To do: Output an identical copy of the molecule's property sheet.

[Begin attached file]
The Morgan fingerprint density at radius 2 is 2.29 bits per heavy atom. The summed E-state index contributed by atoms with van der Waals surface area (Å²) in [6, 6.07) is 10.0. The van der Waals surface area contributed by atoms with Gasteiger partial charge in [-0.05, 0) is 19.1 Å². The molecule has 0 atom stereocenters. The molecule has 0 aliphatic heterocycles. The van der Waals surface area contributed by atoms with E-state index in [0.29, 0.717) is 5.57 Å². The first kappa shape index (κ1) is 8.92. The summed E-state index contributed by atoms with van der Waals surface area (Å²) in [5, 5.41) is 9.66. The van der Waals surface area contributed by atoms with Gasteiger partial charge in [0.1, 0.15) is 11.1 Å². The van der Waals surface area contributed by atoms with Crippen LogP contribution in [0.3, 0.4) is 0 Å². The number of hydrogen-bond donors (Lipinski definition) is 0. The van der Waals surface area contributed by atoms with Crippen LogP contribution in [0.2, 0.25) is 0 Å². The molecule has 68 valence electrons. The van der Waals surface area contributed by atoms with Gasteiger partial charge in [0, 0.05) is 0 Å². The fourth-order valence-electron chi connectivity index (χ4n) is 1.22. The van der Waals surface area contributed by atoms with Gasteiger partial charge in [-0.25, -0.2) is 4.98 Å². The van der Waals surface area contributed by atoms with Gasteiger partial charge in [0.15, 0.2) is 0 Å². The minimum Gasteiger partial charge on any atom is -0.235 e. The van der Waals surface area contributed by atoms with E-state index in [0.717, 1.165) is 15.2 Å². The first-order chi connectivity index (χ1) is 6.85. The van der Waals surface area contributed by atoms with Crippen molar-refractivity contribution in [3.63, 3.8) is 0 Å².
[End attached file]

The Morgan fingerprint density at radius 2 is 2.29 bits per heavy atom. The summed E-state index contributed by atoms with van der Waals surface area (Å²) in [6, 6.07) is 10.0. The van der Waals surface area contributed by atoms with Gasteiger partial charge in [-0.05, 0) is 19.1 Å². The molecule has 0 atom stereocenters. The molecule has 0 aliphatic heterocycles. The van der Waals surface area contributed by atoms with E-state index in [0.29, 0.717) is 5.57 Å². The first kappa shape index (κ1) is 8.92. The summed E-state index contributed by atoms with van der Waals surface area (Å²) in [5, 5.41) is 9.66. The van der Waals surface area contributed by atoms with Gasteiger partial charge in [0.1, 0.15) is 11.1 Å². The van der Waals surface area contributed by atoms with Crippen LogP contribution in [0.3, 0.4) is 0 Å². The number of hydrogen-bond donors (Lipinski definition) is 0. The van der Waals surface area contributed by atoms with Crippen LogP contribution in [0.2, 0.25) is 0 Å². The molecule has 68 valence electrons. The van der Waals surface area contributed by atoms with Gasteiger partial charge in [0, 0.05) is 0 Å². The fourth-order valence-electron chi connectivity index (χ4n) is 1.22. The van der Waals surface area contributed by atoms with Gasteiger partial charge in [-0.25, -0.2) is 4.98 Å². The van der Waals surface area contributed by atoms with Gasteiger partial charge in [0.15, 0.2) is 0 Å². The minimum Gasteiger partial charge on any atom is -0.235 e. The van der Waals surface area contributed by atoms with E-state index in [0.717, 1.165) is 15.2 Å². The first-order chi connectivity index (χ1) is 6.85. The van der Waals surface area contributed by atoms with Crippen molar-refractivity contribution in [3.63, 3.8) is 0 Å².